I participated in a workshop, organized by NAWA as a fundraiser for New Horizons School.  Our workshop leaders, Mariama, Bernice and Denise work with the school and teach this workshop regularly to organizations as well as the students of the school.
We were each given two yards of white cotton fabric and were allowed to select from a wide variety foam and wood wax stamps.  The stamp faces ranged from about three inches to approximately 1 foot square.  Mariama gave us each a turn with the stamps to see if we were more comfortable with the wood or foam.  Wood stamps are only good for one go while the foam absorbs more wax and can be used repeatedly before needing to be dipped again.  The foam takes a little more practice to control.  I ended up using one design from each material.
Mariama ironed my fabric before we left (she ironed all of them.)

After the first pass of the design, the fabric soaks for a couple minutes in cold water to harden the wax and then goes into the dye vat.  After a few minutes in the vat, it's out to the lawn to dry in the sun.  Once the fabric dries, it's time for round too.  Again stamping, again soaking and then the next dye.  The second dye easily overdyed the previous color and so only the new stamped resist is the first dye color.
Bernise and Denise were the pros at dyeing.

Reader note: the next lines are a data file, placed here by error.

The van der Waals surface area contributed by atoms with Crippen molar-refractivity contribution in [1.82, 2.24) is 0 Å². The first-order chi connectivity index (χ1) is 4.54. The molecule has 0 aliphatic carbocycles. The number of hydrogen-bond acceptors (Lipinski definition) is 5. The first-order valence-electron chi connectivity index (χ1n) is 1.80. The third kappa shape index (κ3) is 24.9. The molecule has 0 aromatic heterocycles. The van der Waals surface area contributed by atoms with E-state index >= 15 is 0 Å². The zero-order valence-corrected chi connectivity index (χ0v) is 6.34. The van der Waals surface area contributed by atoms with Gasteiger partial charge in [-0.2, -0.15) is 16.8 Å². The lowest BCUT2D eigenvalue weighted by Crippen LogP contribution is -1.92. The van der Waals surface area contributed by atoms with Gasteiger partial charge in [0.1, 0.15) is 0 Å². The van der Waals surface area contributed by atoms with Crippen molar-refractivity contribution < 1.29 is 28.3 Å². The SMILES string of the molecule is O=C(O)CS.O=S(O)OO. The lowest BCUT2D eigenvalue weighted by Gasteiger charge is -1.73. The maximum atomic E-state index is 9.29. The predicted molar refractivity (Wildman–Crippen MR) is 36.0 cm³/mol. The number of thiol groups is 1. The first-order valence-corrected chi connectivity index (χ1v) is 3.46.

After the second round dyeing and drying, our fabric goes in to a huge boiling pot of water where the wax melts and floats to the top.  There it is skimmed off to be used again.  Next the fabric is rinsed, and more wax floats off.  To finish, fabric is then washed, rinsed again and then ironed.
All of this process was completed without electricity.  We melted the wax and heated the water over charcoal fires.

warm wax on the grill
the dyes and gloves
new foam stamps
the first dye vat, it started golden and turned pink

Getting a good look at the progress so far with the 2nd stamping

drying after the 2nd dye

Mariama cleaning the wax off with boiling water

trying to wash the rest of the wax off

our class fabric drying on the line
designs from the New Horizons school shop

Tuesday, March 1, 2016

Recent Small Works

Serenity Garden
I have found time to do a few Swap-bot swaps this past month.  ATCs can't be beat for a quick art project that fulfills the need to create.  It is a nice break from some of the larger projects I have been working on.
The first picture is an ATC diptych 'Serenity Garden'.  The challenge was to create a paper collage and then draw/paint the collage on a second card.  I drew it freehand with colored pencils.  I think I could have done a better job if I used a grid to transfer the design over.  It was also hard to get the color pencil colors intense enough.

Coy Kitty
The second picture is a collage of papers and plastic.  The only requirement was the ATC include a heart.  Here there is a yellow-eyed, white cat peeking out from behind the heart.  I titled it 'Coy Kitty.'
The last picture is a folded paper Geisha bookmark.  You can find instructions here.  It was so fun that I made another with one of the neighbor girls.
Geshia bookmark